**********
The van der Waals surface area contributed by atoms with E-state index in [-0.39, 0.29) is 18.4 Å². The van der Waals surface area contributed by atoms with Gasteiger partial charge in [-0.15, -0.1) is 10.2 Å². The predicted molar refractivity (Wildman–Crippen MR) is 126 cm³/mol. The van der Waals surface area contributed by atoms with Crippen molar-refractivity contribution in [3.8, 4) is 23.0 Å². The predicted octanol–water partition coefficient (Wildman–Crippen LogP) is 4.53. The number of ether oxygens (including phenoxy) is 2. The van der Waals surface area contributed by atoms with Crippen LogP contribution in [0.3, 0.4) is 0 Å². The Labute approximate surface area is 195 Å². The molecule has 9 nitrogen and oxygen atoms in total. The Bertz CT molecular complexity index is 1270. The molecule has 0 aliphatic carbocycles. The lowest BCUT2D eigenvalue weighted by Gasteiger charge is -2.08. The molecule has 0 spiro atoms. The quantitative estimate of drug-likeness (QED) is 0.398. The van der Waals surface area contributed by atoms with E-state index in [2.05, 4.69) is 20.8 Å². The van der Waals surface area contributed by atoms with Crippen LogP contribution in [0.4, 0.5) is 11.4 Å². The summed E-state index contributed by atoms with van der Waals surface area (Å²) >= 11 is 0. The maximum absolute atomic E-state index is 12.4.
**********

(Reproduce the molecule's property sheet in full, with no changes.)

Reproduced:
The van der Waals surface area contributed by atoms with E-state index in [-0.39, 0.29) is 18.4 Å². The van der Waals surface area contributed by atoms with Gasteiger partial charge in [-0.15, -0.1) is 10.2 Å². The predicted molar refractivity (Wildman–Crippen MR) is 126 cm³/mol. The van der Waals surface area contributed by atoms with Crippen molar-refractivity contribution in [3.8, 4) is 23.0 Å². The predicted octanol–water partition coefficient (Wildman–Crippen LogP) is 4.53. The number of ether oxygens (including phenoxy) is 2. The van der Waals surface area contributed by atoms with Crippen LogP contribution in [0.3, 0.4) is 0 Å². The Labute approximate surface area is 195 Å². The molecule has 9 nitrogen and oxygen atoms in total. The Bertz CT molecular complexity index is 1270. The molecule has 0 aliphatic carbocycles. The lowest BCUT2D eigenvalue weighted by Gasteiger charge is -2.08. The molecule has 0 spiro atoms. The quantitative estimate of drug-likeness (QED) is 0.398. The van der Waals surface area contributed by atoms with E-state index in [2.05, 4.69) is 20.8 Å². The van der Waals surface area contributed by atoms with Crippen LogP contribution in [0.4, 0.5) is 11.4 Å². The summed E-state index contributed by atoms with van der Waals surface area (Å²) >= 11 is 0. The maximum absolute atomic E-state index is 12.4.